North Carolina men's basketball coach called the university's investigation into academic fraud committed by athletes, including some basketball players, a "very, very sad time for me" in comments after the team's victory in an exhibition game against Fayetteville State, Andrew Carter of the News & Observer reported on Friday evening.
Williams said that the report's release reflected that the university and its officials had made mistakes over a long period of time.
He recalled noting with displeasure that the team had many players enrolled in the same major; but said that his staff had allowed players to choose what they wanted.
"I didn't like the clustering and yes, they made very good grades," Roy says.— Andrew Carter (@_andrewcarter) October 25, 2014
"I'm dumbfounded by everything that came out in the report this week," Roy says.— Andrew Carter (@_andrewcarter) October 25, 2014
Roy says the first time he heard term "paper classes" was in the past couple years. Says independent studies wasn't a stigma when he arrived— Andrew Carter (@_andrewcarter) October 25, 2014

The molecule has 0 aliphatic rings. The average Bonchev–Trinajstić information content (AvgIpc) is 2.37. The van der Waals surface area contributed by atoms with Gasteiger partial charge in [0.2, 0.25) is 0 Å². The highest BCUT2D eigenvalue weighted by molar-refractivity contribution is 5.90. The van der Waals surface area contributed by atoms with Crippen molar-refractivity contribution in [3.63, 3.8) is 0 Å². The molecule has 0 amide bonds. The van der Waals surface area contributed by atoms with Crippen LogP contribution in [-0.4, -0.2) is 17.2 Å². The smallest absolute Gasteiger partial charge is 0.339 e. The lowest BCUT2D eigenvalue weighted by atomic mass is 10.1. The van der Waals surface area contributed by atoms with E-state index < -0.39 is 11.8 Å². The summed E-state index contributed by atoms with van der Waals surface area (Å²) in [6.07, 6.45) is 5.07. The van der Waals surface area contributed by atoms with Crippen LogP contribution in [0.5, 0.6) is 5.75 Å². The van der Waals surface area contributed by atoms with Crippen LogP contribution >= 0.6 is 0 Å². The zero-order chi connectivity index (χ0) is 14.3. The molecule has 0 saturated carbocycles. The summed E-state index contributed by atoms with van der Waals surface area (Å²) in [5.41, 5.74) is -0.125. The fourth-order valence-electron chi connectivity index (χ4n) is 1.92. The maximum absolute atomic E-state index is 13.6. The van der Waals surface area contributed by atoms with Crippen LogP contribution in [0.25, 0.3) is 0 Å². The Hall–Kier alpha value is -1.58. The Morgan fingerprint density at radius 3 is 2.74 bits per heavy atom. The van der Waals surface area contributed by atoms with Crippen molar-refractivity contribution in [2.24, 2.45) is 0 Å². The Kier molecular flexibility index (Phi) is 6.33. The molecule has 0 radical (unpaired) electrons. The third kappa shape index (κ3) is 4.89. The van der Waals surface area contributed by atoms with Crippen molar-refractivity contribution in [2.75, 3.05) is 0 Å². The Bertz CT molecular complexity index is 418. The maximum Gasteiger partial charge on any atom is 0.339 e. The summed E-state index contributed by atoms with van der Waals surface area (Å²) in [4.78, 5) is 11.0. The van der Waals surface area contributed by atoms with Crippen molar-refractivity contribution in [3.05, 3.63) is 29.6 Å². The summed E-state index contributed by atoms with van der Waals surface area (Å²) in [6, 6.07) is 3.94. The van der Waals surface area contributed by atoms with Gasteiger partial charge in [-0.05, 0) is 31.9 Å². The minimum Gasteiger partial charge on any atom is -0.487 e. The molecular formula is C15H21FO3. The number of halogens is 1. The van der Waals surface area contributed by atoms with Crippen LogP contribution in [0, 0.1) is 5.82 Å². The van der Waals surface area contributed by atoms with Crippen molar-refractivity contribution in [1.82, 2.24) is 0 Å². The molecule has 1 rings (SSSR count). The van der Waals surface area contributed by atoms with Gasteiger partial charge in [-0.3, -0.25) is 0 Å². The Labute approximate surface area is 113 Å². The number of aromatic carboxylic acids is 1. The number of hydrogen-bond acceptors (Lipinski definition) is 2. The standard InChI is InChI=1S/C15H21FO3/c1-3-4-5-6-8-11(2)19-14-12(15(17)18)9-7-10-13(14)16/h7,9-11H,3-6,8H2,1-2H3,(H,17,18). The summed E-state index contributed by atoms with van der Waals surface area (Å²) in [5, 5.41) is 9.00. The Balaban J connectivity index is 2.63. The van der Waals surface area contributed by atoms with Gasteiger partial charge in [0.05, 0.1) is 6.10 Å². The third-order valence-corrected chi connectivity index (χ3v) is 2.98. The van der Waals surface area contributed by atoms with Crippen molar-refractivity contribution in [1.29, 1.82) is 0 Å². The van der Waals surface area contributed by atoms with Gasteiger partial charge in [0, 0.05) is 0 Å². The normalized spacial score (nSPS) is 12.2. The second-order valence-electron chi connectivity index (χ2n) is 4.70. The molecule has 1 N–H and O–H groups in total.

According to Emma Wright of WNCN News, Williams stressed that he never chose a class or instructor for an athlete and that he disagreed with some information contained in the report.
"It was said in that report that, 'Roy Williams says it's your job to keep your guys eligible.' That meeting never took place. Never took place," Williams said.
"I've never had that kind of meeting. I've never said anything like that."
Williams also said that he was unsure of what punishment might be handed down by the NCAA, but added that he was not worried about it, Wright said.
"Who knows?" Roy says when asked if he's concerned about NCAA penalties, including possibility of banners coming down.— Andrew Carter (@_andrewcarter) October 25, 2014
The Wainstein report, released by the school on Wednesday, revealed how Department of African and Afro-American Studies chairman Julius Nyang'oro and administrator Deborah Crowder were able to create "paper classes" in which students were given high grades that did not reflect the quality of their work.
Wainstein notes in the report that Williams became uncomfortable with the classes and tried to direct his players away from the department. Former player Rashad McCants has accused the school of fraud.
Previous probes have found that the problem dated to the 1990s, and Wainstein's investigation indicates that the wider culture at the university abetted the fraud.
The Tar Heels finished last season 24-10 and 13-5 in the ACC. The team opens its 2014-2015 season on Nov. 14, at home against North Carolina Central.